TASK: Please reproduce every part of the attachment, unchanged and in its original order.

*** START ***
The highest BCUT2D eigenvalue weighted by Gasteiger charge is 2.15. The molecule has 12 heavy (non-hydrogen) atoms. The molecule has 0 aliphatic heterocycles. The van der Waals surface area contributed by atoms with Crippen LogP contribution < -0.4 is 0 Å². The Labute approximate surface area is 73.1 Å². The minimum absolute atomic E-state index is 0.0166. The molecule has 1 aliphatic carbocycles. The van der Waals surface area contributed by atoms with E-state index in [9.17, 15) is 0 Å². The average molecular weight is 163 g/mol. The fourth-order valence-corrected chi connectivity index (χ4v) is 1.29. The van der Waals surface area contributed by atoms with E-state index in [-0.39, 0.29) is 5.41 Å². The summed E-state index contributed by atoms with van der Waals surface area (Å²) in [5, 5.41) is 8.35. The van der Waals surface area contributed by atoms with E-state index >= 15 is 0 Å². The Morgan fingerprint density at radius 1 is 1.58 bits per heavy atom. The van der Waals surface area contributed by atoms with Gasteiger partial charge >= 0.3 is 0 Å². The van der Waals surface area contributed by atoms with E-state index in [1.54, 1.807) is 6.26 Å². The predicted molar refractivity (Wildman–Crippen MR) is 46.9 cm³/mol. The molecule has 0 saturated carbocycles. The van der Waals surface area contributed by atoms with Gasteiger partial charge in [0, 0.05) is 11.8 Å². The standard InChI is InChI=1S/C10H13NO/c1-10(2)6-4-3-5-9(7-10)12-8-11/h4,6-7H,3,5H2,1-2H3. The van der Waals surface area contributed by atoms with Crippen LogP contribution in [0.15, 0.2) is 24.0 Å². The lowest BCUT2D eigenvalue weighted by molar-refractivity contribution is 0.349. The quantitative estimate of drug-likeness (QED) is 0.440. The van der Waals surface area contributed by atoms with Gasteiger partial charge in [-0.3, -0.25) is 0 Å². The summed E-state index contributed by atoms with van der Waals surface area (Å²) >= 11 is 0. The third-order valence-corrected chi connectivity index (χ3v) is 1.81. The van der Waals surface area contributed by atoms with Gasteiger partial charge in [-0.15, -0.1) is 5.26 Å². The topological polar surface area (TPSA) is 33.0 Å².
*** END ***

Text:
The highest BCUT2D eigenvalue weighted by Gasteiger charge is 2.15. The molecule has 12 heavy (non-hydrogen) atoms. The molecule has 0 aliphatic heterocycles. The van der Waals surface area contributed by atoms with Crippen LogP contribution < -0.4 is 0 Å². The Labute approximate surface area is 73.1 Å². The minimum absolute atomic E-state index is 0.0166. The molecule has 1 aliphatic carbocycles. The van der Waals surface area contributed by atoms with E-state index in [9.17, 15) is 0 Å². The average molecular weight is 163 g/mol. The fourth-order valence-corrected chi connectivity index (χ4v) is 1.29. The van der Waals surface area contributed by atoms with E-state index in [-0.39, 0.29) is 5.41 Å². The summed E-state index contributed by atoms with van der Waals surface area (Å²) in [5, 5.41) is 8.35. The van der Waals surface area contributed by atoms with E-state index >= 15 is 0 Å². The Morgan fingerprint density at radius 1 is 1.58 bits per heavy atom. The van der Waals surface area contributed by atoms with Gasteiger partial charge >= 0.3 is 0 Å². The van der Waals surface area contributed by atoms with E-state index in [1.54, 1.807) is 6.26 Å². The predicted molar refractivity (Wildman–Crippen MR) is 46.9 cm³/mol. The molecule has 0 saturated carbocycles. The van der Waals surface area contributed by atoms with Gasteiger partial charge in [0, 0.05) is 11.8 Å². The standard InChI is InChI=1S/C10H13NO/c1-10(2)6-4-3-5-9(7-10)12-8-11/h4,6-7H,3,5H2,1-2H3. The van der Waals surface area contributed by atoms with Crippen LogP contribution in [0.15, 0.2) is 24.0 Å². The lowest BCUT2D eigenvalue weighted by molar-refractivity contribution is 0.349. The quantitative estimate of drug-likeness (QED) is 0.440. The van der Waals surface area contributed by atoms with Gasteiger partial charge in [-0.3, -0.25) is 0 Å². The summed E-state index contributed by atoms with van der Waals surface area (Å²) >= 11 is 0. The third-order valence-corrected chi connectivity index (χ3v) is 1.81. The van der Waals surface area contributed by atoms with Gasteiger partial charge in [-0.15, -0.1) is 5.26 Å². The topological polar surface area (TPSA) is 33.0 Å².